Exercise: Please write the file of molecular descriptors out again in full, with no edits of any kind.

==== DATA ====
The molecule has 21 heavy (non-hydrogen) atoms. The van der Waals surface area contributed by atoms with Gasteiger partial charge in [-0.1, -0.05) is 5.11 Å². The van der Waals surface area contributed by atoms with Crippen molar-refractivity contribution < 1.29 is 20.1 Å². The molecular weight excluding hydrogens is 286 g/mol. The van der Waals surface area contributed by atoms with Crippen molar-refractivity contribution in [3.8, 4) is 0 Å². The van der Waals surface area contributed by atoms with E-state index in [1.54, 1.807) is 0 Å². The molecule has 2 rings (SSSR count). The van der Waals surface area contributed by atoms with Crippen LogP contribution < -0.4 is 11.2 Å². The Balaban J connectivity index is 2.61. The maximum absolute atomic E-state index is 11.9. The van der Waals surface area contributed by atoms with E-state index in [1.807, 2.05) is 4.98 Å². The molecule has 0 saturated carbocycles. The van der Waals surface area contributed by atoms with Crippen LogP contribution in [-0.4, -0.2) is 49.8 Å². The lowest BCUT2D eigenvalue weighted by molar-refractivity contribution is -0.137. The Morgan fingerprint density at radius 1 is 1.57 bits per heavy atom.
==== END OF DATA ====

The molecule has 21 heavy (non-hydrogen) atoms. The van der Waals surface area contributed by atoms with Gasteiger partial charge in [-0.1, -0.05) is 5.11 Å². The van der Waals surface area contributed by atoms with Crippen molar-refractivity contribution < 1.29 is 20.1 Å². The molecular weight excluding hydrogens is 286 g/mol. The van der Waals surface area contributed by atoms with Crippen molar-refractivity contribution in [3.8, 4) is 0 Å². The van der Waals surface area contributed by atoms with E-state index in [1.54, 1.807) is 0 Å². The molecule has 2 rings (SSSR count). The van der Waals surface area contributed by atoms with Crippen LogP contribution < -0.4 is 11.2 Å². The Balaban J connectivity index is 2.61. The maximum absolute atomic E-state index is 11.9. The van der Waals surface area contributed by atoms with E-state index in [1.807, 2.05) is 4.98 Å². The molecule has 0 saturated carbocycles. The van der Waals surface area contributed by atoms with Crippen LogP contribution in [-0.4, -0.2) is 49.8 Å². The lowest BCUT2D eigenvalue weighted by molar-refractivity contribution is -0.137. The Morgan fingerprint density at radius 1 is 1.57 bits per heavy atom.